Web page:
Mariah Woodworth-Etter, first of the famous woman revivalists, arrives to preach in Oakland, CA. At the height of her popularity, she speaks to racially mixed crowds of 2,500. Her husband cranks an ice-cream freezer at the refreshment stand, 50 feet from the pulpit.


Etter holds weekly street parades to trumpet her prediction of an earthquake and tidal wave to strike the city on April 14. The date passes uneventfully. Etter flees Oakland the next day. Her chief civic supporters are sent to an insane asylum.


Chicago outfielder Billy Sunday gives up baseball to begin spreading the word of God. Twenty years later “the baseball preacher,” famous for “sliding in” to the altar, will be preaching in New York in a tabernacle of 16,000 seats, with the Astors and Rockefellers in attendance.

1901, 1906

During revivals in Topeka, Kansas, and Los Angeles, California, congregants speak in tongues. The modern Pentecostal movement begins.


Evangelist Aimee Semple MacPherson “disappears,” the purported victim of kidnappers. When she reappears in Los Angeles, 100,000 people line the streets to greet her rose-draped car.



1947 After years of declining popularity in the 30s and 40s, revivalism is launched again by Pentecostal preachers Oral Roberts, A.A. Allen and Jack Coe.


A.A. Allen holds interracial revivals in Little Rock and Atlanta, hotbeds of segregationism. He publicly pledges to uphold integration in his services.


Evangelist Jack Coe is arrested for practicing medicine without a license. During a service, he had urged a woman to remove the leg braces from her polio-stricken son, thus causing the boy irreparable physical damage. Coe is acquitted, but dies ten months later.


Oral Roberts stuns evangelicals by accepting the stewardship of an Oklahoma Methodist church. He begins massive campaigns to build a university and medical center in Tulsa. Over the next twenty years he will repeatedly claim that God is going to “call him back” if he doesn’t meet fundraising goals.


In the aftermath of two deaths at a Holiness church in Newport, Tennessee, the ACLU represents the church in an unsuccessful challenge to the state’s law prohibiting snake-handling.


In a private prayer meeting, Evangelist Arthur Blessitt, famous for having carried a 12-foot cross around the world, helps future President George W. Bush to accept Jesus. Blessitt’s diary entry for April 4 says, “Led Vice President Bush’s son to Jesus today. This is great! Glory to God.”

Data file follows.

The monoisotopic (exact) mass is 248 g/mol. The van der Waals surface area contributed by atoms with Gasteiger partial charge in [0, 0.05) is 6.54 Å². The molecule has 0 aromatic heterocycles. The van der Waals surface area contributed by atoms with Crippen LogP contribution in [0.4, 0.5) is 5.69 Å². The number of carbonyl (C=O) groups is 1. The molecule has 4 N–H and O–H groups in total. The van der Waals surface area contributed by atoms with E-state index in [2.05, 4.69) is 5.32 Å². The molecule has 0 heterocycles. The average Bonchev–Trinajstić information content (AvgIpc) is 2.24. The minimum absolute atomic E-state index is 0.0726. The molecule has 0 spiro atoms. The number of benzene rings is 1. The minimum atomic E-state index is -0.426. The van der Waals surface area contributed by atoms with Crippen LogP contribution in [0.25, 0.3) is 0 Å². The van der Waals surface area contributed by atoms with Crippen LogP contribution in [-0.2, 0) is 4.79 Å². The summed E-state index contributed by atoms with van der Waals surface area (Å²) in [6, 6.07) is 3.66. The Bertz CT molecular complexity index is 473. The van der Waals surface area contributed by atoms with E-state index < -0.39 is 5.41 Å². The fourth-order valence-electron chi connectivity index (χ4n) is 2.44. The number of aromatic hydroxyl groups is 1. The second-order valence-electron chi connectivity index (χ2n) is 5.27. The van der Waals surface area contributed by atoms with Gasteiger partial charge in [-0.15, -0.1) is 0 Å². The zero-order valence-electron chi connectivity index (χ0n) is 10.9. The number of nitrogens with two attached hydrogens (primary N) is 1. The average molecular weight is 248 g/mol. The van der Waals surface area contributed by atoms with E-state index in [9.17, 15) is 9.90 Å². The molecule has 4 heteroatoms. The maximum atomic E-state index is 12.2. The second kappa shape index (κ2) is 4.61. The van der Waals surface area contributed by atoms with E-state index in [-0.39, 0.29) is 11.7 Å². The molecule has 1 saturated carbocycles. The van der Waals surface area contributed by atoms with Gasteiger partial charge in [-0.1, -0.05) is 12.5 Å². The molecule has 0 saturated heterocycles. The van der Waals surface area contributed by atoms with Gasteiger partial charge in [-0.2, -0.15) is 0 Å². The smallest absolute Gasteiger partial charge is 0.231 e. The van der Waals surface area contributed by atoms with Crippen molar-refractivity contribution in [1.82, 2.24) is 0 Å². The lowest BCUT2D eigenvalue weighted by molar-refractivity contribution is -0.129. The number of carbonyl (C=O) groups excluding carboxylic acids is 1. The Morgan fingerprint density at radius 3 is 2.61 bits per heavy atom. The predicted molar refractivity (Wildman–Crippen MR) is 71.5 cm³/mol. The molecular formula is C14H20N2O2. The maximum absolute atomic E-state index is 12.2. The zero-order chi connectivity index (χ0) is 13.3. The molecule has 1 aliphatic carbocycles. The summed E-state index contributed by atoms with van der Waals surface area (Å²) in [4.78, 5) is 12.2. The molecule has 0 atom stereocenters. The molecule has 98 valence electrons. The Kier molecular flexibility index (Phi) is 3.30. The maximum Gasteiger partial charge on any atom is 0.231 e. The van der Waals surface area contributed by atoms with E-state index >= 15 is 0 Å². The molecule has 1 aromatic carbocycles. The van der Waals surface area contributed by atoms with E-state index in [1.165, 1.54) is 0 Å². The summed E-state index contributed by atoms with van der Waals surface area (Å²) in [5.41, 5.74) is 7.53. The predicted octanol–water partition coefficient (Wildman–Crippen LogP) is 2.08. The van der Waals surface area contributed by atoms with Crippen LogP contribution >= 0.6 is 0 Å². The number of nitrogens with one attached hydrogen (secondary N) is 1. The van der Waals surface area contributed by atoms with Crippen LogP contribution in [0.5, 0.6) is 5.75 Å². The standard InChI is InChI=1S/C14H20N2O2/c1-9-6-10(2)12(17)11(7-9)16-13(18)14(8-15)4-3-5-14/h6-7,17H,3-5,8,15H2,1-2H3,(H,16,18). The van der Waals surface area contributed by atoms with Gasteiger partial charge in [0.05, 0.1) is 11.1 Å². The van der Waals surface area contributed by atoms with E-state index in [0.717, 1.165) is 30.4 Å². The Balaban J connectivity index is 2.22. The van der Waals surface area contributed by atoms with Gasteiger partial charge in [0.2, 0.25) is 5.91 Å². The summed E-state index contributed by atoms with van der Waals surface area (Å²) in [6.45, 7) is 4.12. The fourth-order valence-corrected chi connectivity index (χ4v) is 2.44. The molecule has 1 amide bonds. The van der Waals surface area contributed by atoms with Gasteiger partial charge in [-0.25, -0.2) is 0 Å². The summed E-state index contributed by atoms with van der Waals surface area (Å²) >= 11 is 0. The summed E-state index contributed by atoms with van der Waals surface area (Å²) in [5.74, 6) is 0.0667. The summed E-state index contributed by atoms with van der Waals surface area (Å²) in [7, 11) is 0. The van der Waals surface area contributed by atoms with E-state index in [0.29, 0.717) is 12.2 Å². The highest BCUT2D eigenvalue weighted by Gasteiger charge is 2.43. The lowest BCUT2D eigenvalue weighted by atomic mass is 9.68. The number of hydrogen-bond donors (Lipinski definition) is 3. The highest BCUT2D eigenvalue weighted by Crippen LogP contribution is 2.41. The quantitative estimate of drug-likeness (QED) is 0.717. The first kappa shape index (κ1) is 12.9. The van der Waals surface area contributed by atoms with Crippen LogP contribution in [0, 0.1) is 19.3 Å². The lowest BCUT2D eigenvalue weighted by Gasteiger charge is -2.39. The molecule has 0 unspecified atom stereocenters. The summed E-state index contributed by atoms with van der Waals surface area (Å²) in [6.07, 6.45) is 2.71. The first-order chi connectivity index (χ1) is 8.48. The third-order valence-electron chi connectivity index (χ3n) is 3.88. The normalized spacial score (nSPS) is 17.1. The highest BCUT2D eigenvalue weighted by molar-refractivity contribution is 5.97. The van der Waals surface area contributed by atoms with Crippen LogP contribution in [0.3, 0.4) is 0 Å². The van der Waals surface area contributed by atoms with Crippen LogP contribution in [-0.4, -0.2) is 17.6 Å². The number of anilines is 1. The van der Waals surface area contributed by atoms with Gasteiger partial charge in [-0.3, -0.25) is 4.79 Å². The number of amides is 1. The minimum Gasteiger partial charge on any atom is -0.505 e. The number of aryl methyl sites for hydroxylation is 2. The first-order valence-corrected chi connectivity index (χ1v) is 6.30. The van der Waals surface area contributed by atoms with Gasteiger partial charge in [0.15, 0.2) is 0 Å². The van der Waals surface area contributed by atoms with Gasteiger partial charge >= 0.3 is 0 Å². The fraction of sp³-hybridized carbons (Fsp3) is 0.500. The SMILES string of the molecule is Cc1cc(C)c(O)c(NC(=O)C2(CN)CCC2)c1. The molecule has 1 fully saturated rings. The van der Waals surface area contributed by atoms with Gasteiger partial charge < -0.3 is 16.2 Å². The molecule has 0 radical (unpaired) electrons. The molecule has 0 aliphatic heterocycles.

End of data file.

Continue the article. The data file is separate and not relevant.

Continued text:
Evangelist Jimmy Swaggart, rumored to be visiting prostitutes, tearfully confesses to unspecified sins on national TV. The Assemblies of God order him not to preach for one year.


In the Iowa Presidential caucus, televangelist Pat Robertson finishes second.


Jim Bakker, head of PTL (Praise the Lord) Ministries, is convicted of defrauding his followers of $158 million—the largest case of mail fraud in U.S. history. He is sentenced to 45 years in prison.


Jimmy Swaggart is stopped for traffic violations in California. A prostitute is with him in the car. He later announces he will step down from the directorship of his worldwide ministries.


On Pat Robertson’s “700 Club” telecast two days after the September 11 attacks, Rev. Jerry Falwell says God may have allowed the attacks because of the country’s moral decay. Addressing the ACLU, abortionists, feminists and gays, he says, “You helped this happen.” He apologizes a few days later.


A film, “George W. Bush: Faith in the White House,” which recounts the Blessitt conversion experience, is released on DVD and shown at off-the-floor events at the Republican National Convention. Eventually, Bush carries 78% of the white evangelical vote (up from 68% in 2000).


Ted Haggard (‘Pastor Ted’), leader of the National Association of Evangelicals, is alleged by male prostitute Mike Jones to have paid him for sex and bought methamphetamine over the course of a 3-year relationship. Haggard receives three weeks of pastoral counseling and emerges ‘completely heterosexual.’ However, the public uproar continues and Haggard resigns. By Herschel Garfein. Sources: Bernard A. Weisberger, They Gathered at the River (Little, Brown, 1958); Patsy Sims, Can Somebody Shout Amen? (St Martin’s, 1988); The New York Times; MSNBC; The Pew Resource Center.